If you are harmed by a vaccine in one of these systems, you do not have to show someone did something wrong to be compensated. You just have to show the vaccine caused your harm.
The United States’ program did not have a smooth path – it was enacted after lawsuits, most of them, we now know, without a good foundation, made vaccines manufacturers leave the market.
Congress, concerned, created the NVICP. But reflecting the issues above, the anti-vaccine organization at the time – Dissatisfied Parents Together, which is now the National Vaccine Information Center – supported the program, which made compensation easier.
I addressed the program in depth elsewhere. For the purpose of this post, it is important to know that the program provides petitioners important advantages compared to regular courts.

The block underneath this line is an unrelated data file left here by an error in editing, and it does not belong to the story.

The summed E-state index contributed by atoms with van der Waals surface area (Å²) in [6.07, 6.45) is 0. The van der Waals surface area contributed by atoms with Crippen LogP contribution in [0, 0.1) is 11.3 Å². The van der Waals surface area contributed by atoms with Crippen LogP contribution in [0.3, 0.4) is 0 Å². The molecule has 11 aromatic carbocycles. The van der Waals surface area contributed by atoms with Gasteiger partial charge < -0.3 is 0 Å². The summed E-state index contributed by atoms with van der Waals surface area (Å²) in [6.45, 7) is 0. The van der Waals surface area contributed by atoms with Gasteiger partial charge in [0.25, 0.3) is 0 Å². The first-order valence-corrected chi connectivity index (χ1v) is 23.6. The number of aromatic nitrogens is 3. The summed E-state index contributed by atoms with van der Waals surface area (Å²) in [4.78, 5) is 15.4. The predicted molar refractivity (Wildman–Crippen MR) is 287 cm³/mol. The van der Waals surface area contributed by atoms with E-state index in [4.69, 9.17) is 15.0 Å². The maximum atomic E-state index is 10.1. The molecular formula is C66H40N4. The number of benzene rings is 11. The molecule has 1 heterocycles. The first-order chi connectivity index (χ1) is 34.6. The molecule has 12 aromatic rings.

First, unlike regular courts, you do not need to show fault (or other elements) in the program. You only have to show two things:
- That the vaccine caused your harm.
That is a lot less than required by other courts.
Second, the standard for showing causation is easier in the program. In a regular court, you would have to provide scientific evidence showing the product can cause this kind of injury. In VICP, if you have a table injury – an injury included in a table that names harms and times – causation is presumed: if the state wants to claim something other than the vaccine caused the harm, it has to prove it. If it’s not on the table, all you have to show is a plausible theory backed by a credible expert – not actual studies or data. That is a big break for the plaintiffs.
In spite of these lower standards, the rate of compensation is about one per million, most in settlements that do not show causation – reinforcing what science shows: serious harms from routine vaccines are very, very rare.